Since I find myself with bunches of time, but not a lot of brain power, I’ve been working through the stack of TorDotCom novellas that has been piling up on my bedside table for…uh… a While. There are just so many of them! (And they are all so amazing!) Anyway, I’ve been working my way through a backlog and a forelog? of both published novellas and ARCs for ones coming out later this year, and I thought I would do a post highlighting some of my favorites that I’ve read so far in this period of isolation!
Asian-inspired second world fantasy is having a Moment these days, and this book very much proves why that’s a good thing. There’s an empire at war, and the bandits taking advantage of that chaos meet their match in an ex-priestess who hitches herself to their star to protect the sacred relics they’re trying to sell. And it is marvelous. These characters are absolutely fantastic, and there wasn’t one of them who I didn’t want to shake and also hug at the same time. There was some excellent trans rep, too. And stunningly beautiful prose. Not that I expected different from Zen Cho, but this was particularly gorgeous. Not to be missed.
Silver reads like soft moss and misty afternoons; it feels like walking though leaf mold in the forest in mid-October when everything is chill in the sunlight, it glimmers like fog curling around the trees in your backyard and makes you want to go run your hands through it even though you know you can’t touch it. This book made my heart feel a little bit like it has a deep, soft-edged abyss sitting just beneath it that makes breathing difficult, but it’s the satisfying kind of soreness that means you loved. I love achy books, but no book has ever quite achieved “achy” like Silver in the Wood.
Soft and dreamy, but with so many teeth, Drowned Country is just a beautiful as Silver if not moreso. It’s like the ragged, raw edges of old, soft tweed; it’s full of filtered light and misted rain, eldritch gods whose magic pales against that of the humans who wander this mystical setting. It aches and I love both these books with my entire soul.
No other book I have ever read has quite managed to so perfectly capture the absolutely soul-sucking, draining, overwhelming numbness of working for a corporate retail chain. Except this corporate hell comes with fresh new horrors, like wormholes to other dimensions, carnivorous furniture, a hive mind, submarine pirates, and the fraught and delicate navigations involved in having this unpaid adventure with your ex. Who you still kinda love. With queer rep and a singular understanding of minimum wage work, Finna is a piece of vaguely nauseating horror that will leave your spine tingling not just from the sentient chairs, but also from the reflection of real-world truths thrown into harsh light by the absurdity of the wormholes.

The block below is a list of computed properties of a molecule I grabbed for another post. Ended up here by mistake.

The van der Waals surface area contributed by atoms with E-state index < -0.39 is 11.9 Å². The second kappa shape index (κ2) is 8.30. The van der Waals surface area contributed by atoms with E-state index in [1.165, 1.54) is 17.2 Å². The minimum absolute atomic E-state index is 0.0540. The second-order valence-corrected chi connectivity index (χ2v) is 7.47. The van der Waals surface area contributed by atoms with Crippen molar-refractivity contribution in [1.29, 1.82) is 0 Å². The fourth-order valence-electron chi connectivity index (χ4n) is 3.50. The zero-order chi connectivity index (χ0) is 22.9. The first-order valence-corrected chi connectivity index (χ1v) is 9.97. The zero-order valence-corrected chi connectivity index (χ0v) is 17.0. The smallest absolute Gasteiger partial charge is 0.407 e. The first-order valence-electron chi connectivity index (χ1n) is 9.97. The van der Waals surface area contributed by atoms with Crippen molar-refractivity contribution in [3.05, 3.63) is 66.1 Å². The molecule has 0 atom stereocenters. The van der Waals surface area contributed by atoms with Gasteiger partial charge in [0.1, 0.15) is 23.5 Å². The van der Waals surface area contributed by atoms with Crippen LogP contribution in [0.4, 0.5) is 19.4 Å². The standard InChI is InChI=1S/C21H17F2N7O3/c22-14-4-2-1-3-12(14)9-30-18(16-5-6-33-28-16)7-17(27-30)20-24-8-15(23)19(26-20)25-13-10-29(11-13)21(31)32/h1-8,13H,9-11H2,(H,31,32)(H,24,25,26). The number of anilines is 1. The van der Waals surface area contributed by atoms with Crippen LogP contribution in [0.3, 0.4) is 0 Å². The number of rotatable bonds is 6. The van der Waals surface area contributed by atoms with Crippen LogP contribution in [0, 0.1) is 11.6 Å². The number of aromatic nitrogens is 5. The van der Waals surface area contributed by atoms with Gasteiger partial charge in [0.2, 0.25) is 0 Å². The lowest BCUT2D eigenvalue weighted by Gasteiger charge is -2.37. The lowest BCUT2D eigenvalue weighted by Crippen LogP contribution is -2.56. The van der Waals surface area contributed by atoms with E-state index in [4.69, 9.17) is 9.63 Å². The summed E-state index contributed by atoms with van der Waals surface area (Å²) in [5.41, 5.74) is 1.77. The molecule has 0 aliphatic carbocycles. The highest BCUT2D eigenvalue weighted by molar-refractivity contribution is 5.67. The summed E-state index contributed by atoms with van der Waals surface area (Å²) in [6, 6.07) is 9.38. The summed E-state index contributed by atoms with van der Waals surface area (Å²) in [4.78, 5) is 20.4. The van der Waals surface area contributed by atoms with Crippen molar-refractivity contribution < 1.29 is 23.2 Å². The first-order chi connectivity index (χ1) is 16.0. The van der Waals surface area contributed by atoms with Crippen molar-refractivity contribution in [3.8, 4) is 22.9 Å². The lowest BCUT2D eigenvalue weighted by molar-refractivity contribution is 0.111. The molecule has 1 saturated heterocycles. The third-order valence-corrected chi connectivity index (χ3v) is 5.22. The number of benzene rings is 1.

I fully admit that when I finished this book, I was properly speechless. I’m still not quite sure what to say about this book, because it’s not really for me. It’s not my place. This book is deeply rooted in the Black American experience, and while that is something I can never understand, this glimpse into it is powerful, intense, and absolutely heart-wrenching. In a world that is so much like our own but with slow hints and bits of description that reveal that this is a little bit more dystopian than where we’re at now (though honestly, a terrifyingly believable progression), the slow build to the revolution in this book is masterful. With a lot to say about family, power, struggle, and transformation, Riot Baby is full of rage, full of love, and full of holy $&@% this is good.
Okay, truly, ANYTHING written by Clark is frikkin amazing (I believe I have, in the past, waxed poetic about both The Black God’s Drums and The Haunting of Tram Car 015) but, Ring Shout is something completely different. Maryse, a woman with a lot of anger, a lot of love, and a magic sword, has to face the demons created by hatred–not just external demons, but the ones in her head, too. Not for the squeamish (there are a lot of mouths and…fleshy bits. A lot of body horror, basically.) but absolutely for anyone who’s here to read a book that digs deeply into the nature of hate, vengeance, and justice, Ring Shout is a gorgeously, gruesomely crafted tale that is poised to take up residence in your mind and keep you thinking about it for days after you close the covers. It is here to make you feel uncomfortable, and it takes no prisoners, and you–yes you–should read it as soon as it comes out in October.
All right, all right, you all know how much everyone at the store loves Murderbot: this cranky, antisocial human/bot construct, security consultant, and media aficionado stole our hearts years ago and with each new installment, our love has only grown (much to Murderbot’s horror, we’re sure). But all four of these novellas (and the new novel!) fill my heart with such intense joy that I’ve found myself rereading them while my brain can’t process anything else. I’ve been reading them out loud to my girlfriend, and the process of sharing this story has been genuinely restorative. I highly recommend you find a friend and buddy-read these poignant, humorous, moving, deeply human books about a character that strives at every turn to prove just how inhuman it is. (We know better, Murderbot, but whatever makes you happy, we’ll go with it.)
I’m going to keep plugging away at this stack, so I’m sure I’ll be doing another novella spotlight blog post soon. If you, like me, are having trouble concentrating on anything longer than a Netflix episode, I highly recommend you check out any or all of these novellas–they’ll grab you and hold on until you finish them, and every one of them is a great way to spend an afternoon.
You can purchase or pre-order them by clicking on their titles above, or by calling the store between 10am and 2pm!